Grenoble Ecole de Management

Virtual Reality 2020 Back-to-School ChallengeGrenoble Ecole de Management Logo

Grenoble Ecole de Management stretches the boundaries of technology with a virtual reality Back-to-School Challenge, immersing its first-year Master’s in Management students.

Call to Action

The world of work for Grenoble Ecole de Management (GEM) graduates will be radically different from what it is today. That was already true before the COVID-19 crisis. The school therefore aims to open its students not only to the fundamentals of how a company works but also to new ways of looking at business, through lenses such as geopolitics, economic peace, technology for the common good, artificial intelligence, gender equality, the fight against climate change, responsible consumption, and more.

The training students follow at GEM consequently puts them in real-life experimental situations, thanks to the talents of our teachers, our experiential labs, our serious games, and our hybrid courses in France and abroad. This year, GEM welcomed its new Master’s in Management students in a fully online setting, with the transition to an ecological and zero-waste school at the heart of all activities.

Among the new initiatives are a virtual welcome forum, an online Acts for Sustainability Challenge, virtual campus visits including the innovative GEM Labs campus, and, finally, a voluminous Back-to-School Challenge. This year’s Back-to-School Challenge took place online and immersed students in projects that have impact on the six societal and environmental priority areas identified by GEM during the COVID crisis: health, work, energy, food, education, and the city.

Description

The innovation lies in the virtual reality Back-to-School Challenge, in which nearly 700 first-year students of GEM participated in September 2020. To start the challenge, students completed an escape-room game to find out what the theme would be: "New Deals to think and impact the world." The students used clues scattered around the virtual campus of GEM. They then had nine days combining courses and virtual reality workshops to learn how to use the controversy approach in negotiations to propose a "new deal," concerning one of the six societal and environmental issues GEM defined during the COVID crisis.

Students’ propositions had to be new, useful, and feasible, and needed to involve stakeholders of the Grenoble ecosystem. A virtual exhibition of 144 stands that took place at the end of this period allowed the students to share their results and to pitch their new-deal projects in front of a panel of professionals, school administrators with various backgrounds, and representatives from six major corporate partners of the school. Several panel members were recognized experts on the given themes and designated as main “witnesses.” They participated, presented, and interacted with the students regarding their own new-deal projects.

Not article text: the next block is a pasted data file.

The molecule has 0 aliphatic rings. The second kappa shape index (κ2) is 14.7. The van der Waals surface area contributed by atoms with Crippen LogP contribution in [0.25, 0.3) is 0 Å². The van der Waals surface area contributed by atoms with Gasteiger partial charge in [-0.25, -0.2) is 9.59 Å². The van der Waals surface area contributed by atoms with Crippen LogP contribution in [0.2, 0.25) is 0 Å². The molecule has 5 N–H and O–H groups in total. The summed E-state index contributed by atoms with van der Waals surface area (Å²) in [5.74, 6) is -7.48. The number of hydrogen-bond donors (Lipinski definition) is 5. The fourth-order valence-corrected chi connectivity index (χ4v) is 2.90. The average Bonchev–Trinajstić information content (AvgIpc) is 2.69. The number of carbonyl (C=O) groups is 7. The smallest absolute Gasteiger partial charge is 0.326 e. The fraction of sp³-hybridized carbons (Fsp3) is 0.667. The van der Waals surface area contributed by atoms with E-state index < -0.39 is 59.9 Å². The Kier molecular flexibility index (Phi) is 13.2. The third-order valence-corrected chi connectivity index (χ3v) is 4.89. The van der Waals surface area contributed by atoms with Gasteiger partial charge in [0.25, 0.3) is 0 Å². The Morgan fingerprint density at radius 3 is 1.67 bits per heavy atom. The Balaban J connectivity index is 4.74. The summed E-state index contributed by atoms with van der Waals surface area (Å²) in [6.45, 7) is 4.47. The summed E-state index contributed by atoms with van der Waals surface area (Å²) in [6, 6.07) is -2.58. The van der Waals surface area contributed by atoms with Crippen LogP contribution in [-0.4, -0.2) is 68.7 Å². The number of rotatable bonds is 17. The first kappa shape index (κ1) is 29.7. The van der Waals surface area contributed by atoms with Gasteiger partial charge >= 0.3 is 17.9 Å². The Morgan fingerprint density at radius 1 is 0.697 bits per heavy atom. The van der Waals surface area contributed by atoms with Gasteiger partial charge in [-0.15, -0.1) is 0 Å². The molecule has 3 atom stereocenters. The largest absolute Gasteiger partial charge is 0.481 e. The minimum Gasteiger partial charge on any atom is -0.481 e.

Overall, in this virtual campus, the students worked in teams, resolved challenges, searched for data and information, created avatars and coats of arms, discussed and interacted, met professionals, and even danced, all as part of the pedagogical framework.

Impact

First-year students came together in the main auditorium of the new digital campus using a customized avatar to represent themselves. During the challenge, students interacted and collaborated continuously with the GEM teams involved. The challenge simultaneously sensitized students to the notion of responsible communication, copyrights, and more.

Students discovered that they developed an interest in a subject while exploring it methodically and collectively and ended up preparing actively for the final exhibition. Moreover, the artistic avatar activity prompted our students to implement creative techniques to manage their self-image, perception, authenticity, and coherence in the digital world, as well as collective identity and shared values.

We have seen a strong team spirit among professors who tutored the student groups in this new setting. GEM research teams met with the students, helping them develop their research and initiating discussions on the transformation of business and society. In “Meet the expert,” teams of first year-teachers and professionals offered students a pedagogical introduction and prolonged practical perspective on a single subject matter.

To ensure the engagement of external stakeholders, the pitch-panels included professionals and representatives from major corporate partners who participated, presented, and interacted with the students regarding their own new-deal projects. GEM involved a local organization to leverage its artistic expertise and enhance the learning experience. GEM foresees bundling all 144 projects into a white paper to share widely with all citizens of its local ecosystem.

Reference Links: